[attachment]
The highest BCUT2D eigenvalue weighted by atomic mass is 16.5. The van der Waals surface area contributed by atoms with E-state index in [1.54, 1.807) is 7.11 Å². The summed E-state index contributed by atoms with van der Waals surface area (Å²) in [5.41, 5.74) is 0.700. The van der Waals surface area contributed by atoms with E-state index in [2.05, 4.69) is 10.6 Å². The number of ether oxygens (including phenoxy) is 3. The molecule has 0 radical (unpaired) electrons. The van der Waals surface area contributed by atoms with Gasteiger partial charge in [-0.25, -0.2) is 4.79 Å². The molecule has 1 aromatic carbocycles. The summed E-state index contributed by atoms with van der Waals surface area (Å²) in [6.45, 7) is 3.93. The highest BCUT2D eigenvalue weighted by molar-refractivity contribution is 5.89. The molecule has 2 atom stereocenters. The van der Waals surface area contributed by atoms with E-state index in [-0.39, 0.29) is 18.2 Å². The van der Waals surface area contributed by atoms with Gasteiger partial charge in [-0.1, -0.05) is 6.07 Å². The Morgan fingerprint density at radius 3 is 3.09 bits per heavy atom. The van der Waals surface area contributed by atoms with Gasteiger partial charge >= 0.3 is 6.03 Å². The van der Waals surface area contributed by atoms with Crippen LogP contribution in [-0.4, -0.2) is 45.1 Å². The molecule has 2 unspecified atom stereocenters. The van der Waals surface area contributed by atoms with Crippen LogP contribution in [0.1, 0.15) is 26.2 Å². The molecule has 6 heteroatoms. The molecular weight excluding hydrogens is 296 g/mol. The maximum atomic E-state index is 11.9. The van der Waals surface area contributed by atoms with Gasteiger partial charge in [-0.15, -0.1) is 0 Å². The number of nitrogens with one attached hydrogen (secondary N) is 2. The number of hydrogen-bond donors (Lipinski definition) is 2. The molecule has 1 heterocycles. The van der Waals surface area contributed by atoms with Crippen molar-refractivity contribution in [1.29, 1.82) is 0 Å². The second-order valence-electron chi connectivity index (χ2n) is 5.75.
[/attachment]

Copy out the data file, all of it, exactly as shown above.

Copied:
The highest BCUT2D eigenvalue weighted by atomic mass is 16.5. The van der Waals surface area contributed by atoms with E-state index in [1.54, 1.807) is 7.11 Å². The summed E-state index contributed by atoms with van der Waals surface area (Å²) in [5.41, 5.74) is 0.700. The van der Waals surface area contributed by atoms with E-state index in [2.05, 4.69) is 10.6 Å². The number of ether oxygens (including phenoxy) is 3. The molecule has 0 radical (unpaired) electrons. The van der Waals surface area contributed by atoms with Gasteiger partial charge in [-0.25, -0.2) is 4.79 Å². The molecule has 1 aromatic carbocycles. The summed E-state index contributed by atoms with van der Waals surface area (Å²) in [6.45, 7) is 3.93. The highest BCUT2D eigenvalue weighted by molar-refractivity contribution is 5.89. The molecule has 2 atom stereocenters. The van der Waals surface area contributed by atoms with E-state index in [-0.39, 0.29) is 18.2 Å². The van der Waals surface area contributed by atoms with Gasteiger partial charge in [-0.1, -0.05) is 6.07 Å². The Morgan fingerprint density at radius 3 is 3.09 bits per heavy atom. The van der Waals surface area contributed by atoms with Gasteiger partial charge >= 0.3 is 6.03 Å². The van der Waals surface area contributed by atoms with Crippen LogP contribution in [-0.4, -0.2) is 45.1 Å². The molecule has 2 unspecified atom stereocenters. The van der Waals surface area contributed by atoms with Crippen LogP contribution in [0.1, 0.15) is 26.2 Å². The molecule has 6 heteroatoms. The molecular weight excluding hydrogens is 296 g/mol. The maximum atomic E-state index is 11.9. The van der Waals surface area contributed by atoms with Gasteiger partial charge in [-0.15, -0.1) is 0 Å². The number of nitrogens with one attached hydrogen (secondary N) is 2. The number of hydrogen-bond donors (Lipinski definition) is 2. The molecule has 1 heterocycles. The van der Waals surface area contributed by atoms with Crippen molar-refractivity contribution in [1.29, 1.82) is 0 Å². The second-order valence-electron chi connectivity index (χ2n) is 5.75.